Incompetent Cervix

An Incompetent cervix in pregnancy, is also called cervical insufficiency (or cervical weakness).

Before pregnancy your cervix, which is the lower part of your uterus at the top of the opening to your vagina, remains tightly closed.  In pregnancy the majority of women will carry their babies to full term, without complication.  At the time of labour in a normal full term pregnancy, your cervix dilates until it reaches 10cm, and then your baby is delivered.  Unfortunately Patients with an incompetent cervix, will often begin to dilate very early in their pregnancy, leading to late miscarriage or premature birth and/or loss of an otherwise healthy pregnancy.  It is estimated that approximately 1 in 1000 pregnant women will suffer with cervical insufficiency. Patients who have had excision of the transformation zone of the cervix for treatment of cervical CIN, are considered  to be at a “higher risk”.

The difficulty with this condition is that it will not necessarily become apparent that a patient has cervical incompetence until she suddenly develops symptoms of a light vaginal bleeding or spotting, very early Braxton hicks like contractions, a change in vaginal discharge, or a sensation of pelvic pressure.  This “generally” occurs in the second trimester of the pregnancy, which is between 13 & 28 weeks gestation.

If you do experience these symptoms at or around this gestation, you need to report immediately to your Obstetrician. Your Obstetrician will perform a vaginal examination and check to see if your cervix is dilated, and if there are signs that the amniotic sac has begun to protrude through the opening (prolapsed fetal membranes). Your Obstetrician may also use transvaginal ultrasound to evaluate the length of your cervix.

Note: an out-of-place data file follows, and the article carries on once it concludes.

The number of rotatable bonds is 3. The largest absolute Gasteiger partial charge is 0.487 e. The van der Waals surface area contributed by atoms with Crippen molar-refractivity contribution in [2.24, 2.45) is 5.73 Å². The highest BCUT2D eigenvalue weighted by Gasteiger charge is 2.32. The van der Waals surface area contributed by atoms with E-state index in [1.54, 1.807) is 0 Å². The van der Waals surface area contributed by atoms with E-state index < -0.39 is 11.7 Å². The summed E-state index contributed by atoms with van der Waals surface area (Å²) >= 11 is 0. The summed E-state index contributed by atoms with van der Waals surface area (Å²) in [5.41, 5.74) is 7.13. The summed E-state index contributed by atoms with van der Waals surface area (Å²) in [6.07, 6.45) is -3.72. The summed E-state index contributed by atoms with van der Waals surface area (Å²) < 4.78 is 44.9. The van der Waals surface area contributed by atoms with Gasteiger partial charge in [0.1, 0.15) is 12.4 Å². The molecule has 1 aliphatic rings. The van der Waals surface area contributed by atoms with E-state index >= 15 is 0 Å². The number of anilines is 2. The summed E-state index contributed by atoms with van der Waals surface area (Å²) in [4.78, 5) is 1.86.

The pregnancy outcomes with this condition can vary. If minimal dilation has occurred, strict bed rest and close observation for infection may suffice. If the incompetency becomes apparent early enough, a Cervical Cerclage (cervical stitch) may be performed by a Specialist Obstetrician. This is often referred to a Shirodkar suture, where the cervix is sutured tightly closed in an effort to prolong the pregnancy until the fetus is mature enough to survive. The suture will be removed by your Specialist just prior to your pregnancy coming to term, or at the time of a Caesarean Section. Whilst this can be a very effective treatment, it is not always a possibility and is assessed relative to the patient’s individual situation.

In patients who have had early pregnancy loss due to cervical insufficiency, a stitch may be placed early in a subsequent pregnancy in a controlled environment to try to avoid a similar emergency in that current pregnancy.

A/Prof. John Pardey, Dr Sarah Pixton and Dr Maree Wallwork all specialise in “high risk” pregnancy are, and all perform cervical cerclage if required.

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